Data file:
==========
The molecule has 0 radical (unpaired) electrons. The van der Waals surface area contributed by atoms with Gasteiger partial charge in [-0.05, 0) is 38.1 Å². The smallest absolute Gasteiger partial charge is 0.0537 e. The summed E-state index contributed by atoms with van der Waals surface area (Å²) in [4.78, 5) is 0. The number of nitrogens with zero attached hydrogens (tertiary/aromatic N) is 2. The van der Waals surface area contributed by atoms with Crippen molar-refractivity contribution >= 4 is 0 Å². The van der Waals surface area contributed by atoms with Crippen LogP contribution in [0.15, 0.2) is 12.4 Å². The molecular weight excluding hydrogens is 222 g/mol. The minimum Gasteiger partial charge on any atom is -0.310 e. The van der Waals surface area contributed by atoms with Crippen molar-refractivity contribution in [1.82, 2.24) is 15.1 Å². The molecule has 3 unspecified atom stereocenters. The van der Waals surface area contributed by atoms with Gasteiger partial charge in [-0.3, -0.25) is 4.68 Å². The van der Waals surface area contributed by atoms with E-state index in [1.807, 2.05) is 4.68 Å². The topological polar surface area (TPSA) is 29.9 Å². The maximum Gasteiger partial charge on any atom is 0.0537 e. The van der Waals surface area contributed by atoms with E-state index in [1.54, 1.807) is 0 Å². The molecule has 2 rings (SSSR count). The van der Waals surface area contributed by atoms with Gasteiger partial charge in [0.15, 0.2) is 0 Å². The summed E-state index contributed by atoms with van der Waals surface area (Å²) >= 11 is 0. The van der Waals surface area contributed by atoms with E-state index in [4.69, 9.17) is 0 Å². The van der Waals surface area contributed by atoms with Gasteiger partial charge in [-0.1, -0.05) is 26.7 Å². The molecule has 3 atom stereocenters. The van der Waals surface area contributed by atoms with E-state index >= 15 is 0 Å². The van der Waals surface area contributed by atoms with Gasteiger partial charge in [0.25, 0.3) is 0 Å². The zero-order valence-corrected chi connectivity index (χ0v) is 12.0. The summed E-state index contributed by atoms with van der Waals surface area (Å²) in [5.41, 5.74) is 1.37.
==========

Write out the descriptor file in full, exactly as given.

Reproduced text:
The molecule has 0 radical (unpaired) electrons. The van der Waals surface area contributed by atoms with Gasteiger partial charge in [-0.05, 0) is 38.1 Å². The smallest absolute Gasteiger partial charge is 0.0537 e. The summed E-state index contributed by atoms with van der Waals surface area (Å²) in [4.78, 5) is 0. The number of nitrogens with zero attached hydrogens (tertiary/aromatic N) is 2. The van der Waals surface area contributed by atoms with Crippen molar-refractivity contribution >= 4 is 0 Å². The van der Waals surface area contributed by atoms with Crippen LogP contribution in [0.15, 0.2) is 12.4 Å². The molecular weight excluding hydrogens is 222 g/mol. The minimum Gasteiger partial charge on any atom is -0.310 e. The van der Waals surface area contributed by atoms with Crippen molar-refractivity contribution in [1.82, 2.24) is 15.1 Å². The molecule has 3 unspecified atom stereocenters. The van der Waals surface area contributed by atoms with Gasteiger partial charge in [-0.3, -0.25) is 4.68 Å². The van der Waals surface area contributed by atoms with E-state index in [1.807, 2.05) is 4.68 Å². The topological polar surface area (TPSA) is 29.9 Å². The maximum Gasteiger partial charge on any atom is 0.0537 e. The van der Waals surface area contributed by atoms with E-state index in [1.54, 1.807) is 0 Å². The molecule has 2 rings (SSSR count). The van der Waals surface area contributed by atoms with Gasteiger partial charge in [0.15, 0.2) is 0 Å². The summed E-state index contributed by atoms with van der Waals surface area (Å²) >= 11 is 0. The van der Waals surface area contributed by atoms with E-state index in [4.69, 9.17) is 0 Å². The van der Waals surface area contributed by atoms with Gasteiger partial charge in [-0.1, -0.05) is 26.7 Å². The molecule has 3 atom stereocenters. The van der Waals surface area contributed by atoms with E-state index >= 15 is 0 Å². The van der Waals surface area contributed by atoms with Gasteiger partial charge in [0.25, 0.3) is 0 Å². The zero-order valence-corrected chi connectivity index (χ0v) is 12.0. The summed E-state index contributed by atoms with van der Waals surface area (Å²) in [5.41, 5.74) is 1.37.